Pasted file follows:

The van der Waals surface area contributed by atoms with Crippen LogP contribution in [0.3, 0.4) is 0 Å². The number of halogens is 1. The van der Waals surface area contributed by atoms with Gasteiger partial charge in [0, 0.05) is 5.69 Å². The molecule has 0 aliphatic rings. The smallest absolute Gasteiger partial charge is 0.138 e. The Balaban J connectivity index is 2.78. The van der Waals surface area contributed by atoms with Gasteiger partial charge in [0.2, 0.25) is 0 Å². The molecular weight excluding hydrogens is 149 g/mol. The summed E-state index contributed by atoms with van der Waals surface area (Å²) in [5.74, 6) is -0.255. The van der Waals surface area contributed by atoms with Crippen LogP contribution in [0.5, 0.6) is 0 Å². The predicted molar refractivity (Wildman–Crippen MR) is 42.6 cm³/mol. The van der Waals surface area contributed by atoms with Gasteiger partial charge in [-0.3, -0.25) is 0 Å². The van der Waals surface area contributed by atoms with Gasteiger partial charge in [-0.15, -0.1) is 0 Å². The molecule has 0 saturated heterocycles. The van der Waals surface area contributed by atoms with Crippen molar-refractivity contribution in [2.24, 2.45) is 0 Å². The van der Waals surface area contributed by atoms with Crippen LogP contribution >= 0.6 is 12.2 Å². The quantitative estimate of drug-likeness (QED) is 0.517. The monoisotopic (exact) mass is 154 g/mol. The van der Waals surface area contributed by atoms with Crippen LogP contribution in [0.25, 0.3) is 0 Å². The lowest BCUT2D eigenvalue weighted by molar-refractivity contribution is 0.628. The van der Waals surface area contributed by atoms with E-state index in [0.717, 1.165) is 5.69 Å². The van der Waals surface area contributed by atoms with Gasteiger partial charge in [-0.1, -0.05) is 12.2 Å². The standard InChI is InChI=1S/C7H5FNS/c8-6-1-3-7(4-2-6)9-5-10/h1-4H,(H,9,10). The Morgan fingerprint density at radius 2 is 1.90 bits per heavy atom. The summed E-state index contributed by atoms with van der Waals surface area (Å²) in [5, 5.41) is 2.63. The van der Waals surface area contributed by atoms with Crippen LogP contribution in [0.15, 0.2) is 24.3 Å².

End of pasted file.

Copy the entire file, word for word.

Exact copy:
The van der Waals surface area contributed by atoms with Crippen LogP contribution in [0.3, 0.4) is 0 Å². The number of halogens is 1. The van der Waals surface area contributed by atoms with Gasteiger partial charge in [0, 0.05) is 5.69 Å². The molecule has 0 aliphatic rings. The smallest absolute Gasteiger partial charge is 0.138 e. The Balaban J connectivity index is 2.78. The van der Waals surface area contributed by atoms with Gasteiger partial charge in [0.2, 0.25) is 0 Å². The molecular weight excluding hydrogens is 149 g/mol. The summed E-state index contributed by atoms with van der Waals surface area (Å²) in [5.74, 6) is -0.255. The van der Waals surface area contributed by atoms with Crippen LogP contribution in [0.5, 0.6) is 0 Å². The predicted molar refractivity (Wildman–Crippen MR) is 42.6 cm³/mol. The van der Waals surface area contributed by atoms with Gasteiger partial charge in [-0.3, -0.25) is 0 Å². The van der Waals surface area contributed by atoms with Gasteiger partial charge in [-0.15, -0.1) is 0 Å². The molecule has 0 saturated heterocycles. The van der Waals surface area contributed by atoms with Crippen molar-refractivity contribution in [2.24, 2.45) is 0 Å². The van der Waals surface area contributed by atoms with Crippen LogP contribution >= 0.6 is 12.2 Å². The quantitative estimate of drug-likeness (QED) is 0.517. The monoisotopic (exact) mass is 154 g/mol. The van der Waals surface area contributed by atoms with Crippen LogP contribution in [0.25, 0.3) is 0 Å². The lowest BCUT2D eigenvalue weighted by molar-refractivity contribution is 0.628. The van der Waals surface area contributed by atoms with E-state index in [0.717, 1.165) is 5.69 Å². The van der Waals surface area contributed by atoms with Gasteiger partial charge in [-0.1, -0.05) is 12.2 Å². The standard InChI is InChI=1S/C7H5FNS/c8-6-1-3-7(4-2-6)9-5-10/h1-4H,(H,9,10). The Morgan fingerprint density at radius 2 is 1.90 bits per heavy atom. The summed E-state index contributed by atoms with van der Waals surface area (Å²) in [5, 5.41) is 2.63. The van der Waals surface area contributed by atoms with Crippen LogP contribution in [0.15, 0.2) is 24.3 Å².